Where to now for Boomers after 2016 Rio Olympic Games?

The Olympics are in the books and unfortunately for the Boomers it was a dose of history repeating; they walked away empty handed once again yet this one seems to hurt more.

The Boomers arrived at Rio 2016 ranked No. 11 in the FIBA standings, with high levels of internal belief, but the expectations held outside the playing group were all around the same train of thought: 'Tough opponent, not expected to medal.'

That train of thought proved accurate in the end, but not before upset victories against France and Serbia, a strong effort that pushed the United States to their limits, and a resounding victory against world No. 3 Lithuania in the quarterfinals; the world was there for the taking, but that's when the Boomers fell apart and Serbia took control of their semifinal to knock Australia out of gold medal contention.

The Boomers produced easily their worst effort of the tournament against Serbia, but they showed admirable fortitude and resilience to recover and take it right up to the world No. 2-ranked Spaniards; if not for a dubious call, the would have claimed the bronze medal and a piece of Australian basketball history.

So what does the future hold for the Boomers?

There certainly have big holes to fill with Andrew Bogut and David Andersen having surely contested their last Olympics campaign. Bogut is the defensive stalwart of this side, Andersen the spark off the bench., but consider the names the Boomers have to welcome to the team list: Ben Simmons, Thon Maker and Dante Exum; you couldn't ask for a better passing of the torch if you tried.

Simmons will comfortably slot into the starting five alongside Aron Baynes in the frontcourt, while Maker can become the focal point of the second unit with Exum.

If we're to look into our crystal ball and jump ahead to the 2020 Olympic Games in Tokyo, we could see a Boomers side with the following depth:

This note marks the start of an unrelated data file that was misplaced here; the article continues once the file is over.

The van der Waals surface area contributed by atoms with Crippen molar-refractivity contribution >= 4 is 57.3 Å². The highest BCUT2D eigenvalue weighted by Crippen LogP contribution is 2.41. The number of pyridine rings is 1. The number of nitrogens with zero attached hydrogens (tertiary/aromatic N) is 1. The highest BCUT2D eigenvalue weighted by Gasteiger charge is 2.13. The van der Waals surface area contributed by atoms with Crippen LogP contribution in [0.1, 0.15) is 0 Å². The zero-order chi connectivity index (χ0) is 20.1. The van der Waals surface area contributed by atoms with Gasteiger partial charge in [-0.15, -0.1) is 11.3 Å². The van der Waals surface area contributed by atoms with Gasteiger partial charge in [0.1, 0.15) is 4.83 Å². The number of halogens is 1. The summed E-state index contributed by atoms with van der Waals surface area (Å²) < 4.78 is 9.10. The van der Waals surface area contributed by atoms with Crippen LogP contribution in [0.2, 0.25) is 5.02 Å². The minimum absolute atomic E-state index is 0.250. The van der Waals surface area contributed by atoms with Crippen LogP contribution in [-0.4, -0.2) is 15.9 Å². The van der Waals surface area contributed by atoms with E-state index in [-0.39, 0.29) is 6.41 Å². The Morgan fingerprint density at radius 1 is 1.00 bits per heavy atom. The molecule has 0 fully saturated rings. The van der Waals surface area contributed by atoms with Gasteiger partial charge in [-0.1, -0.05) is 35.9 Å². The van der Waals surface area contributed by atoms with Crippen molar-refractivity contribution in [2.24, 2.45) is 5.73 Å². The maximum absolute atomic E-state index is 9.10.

Patty Mills, in Tokyo, will be attending his fourth Olympics with the Boomers, having been leading scorer in all three previous Games. He never fails to show up on the big stage, and that has led many pundits, including assistant coach Luc Longley, to say that Mills deserves his shot as a starting point guard in the NBA - experience that can only further help the Boomers' cause.

Matthew Dellavedova signed recently with Milwaukee Bucks, with whom he will assume the backup role behind Michael Carter-Williams; however, he may not be playing backup for long given his terrific Rio campaign and his championship experience.

Ryan Broekhoff showed glimpses of his potential in Rio, and you'd expect that he can shine more brightly with another four years of experience under his belt.

Simmons, meanwhile, will replace Bogut as the face of Australian basketball for years to come; he'll contend for NBA Rookie of the Year honours in the coming season, and is the man to lead Philadelphia out of the dark times.

Maker joins Dellavedova in Milwaukee as an unknown prodigy, a gifted athlete with exceptional length who was an outside-the-box pick when taken at No. 10 in the 2016 NBA Draft. His raw tools and x-factor abilities will come in handy in the NBA and on the international stage.

And then, of course, Australia also has Exum to consider; he has played only one NBA season with Utah but the presence of George Hill as his new mentor can only do great things for his development.

Throw it all together and the Boomers will no longer be classified as a team at the Olympics just there to make up the numbers.

They'll leave Rio with a sour taste in the mouth after smelling the essence of glory, but disappointment can be a powerful motivation for players who believed -- even when others didn't -- that they were a genuine medal chance.

With the likely future playing list, they will have even deeper belief.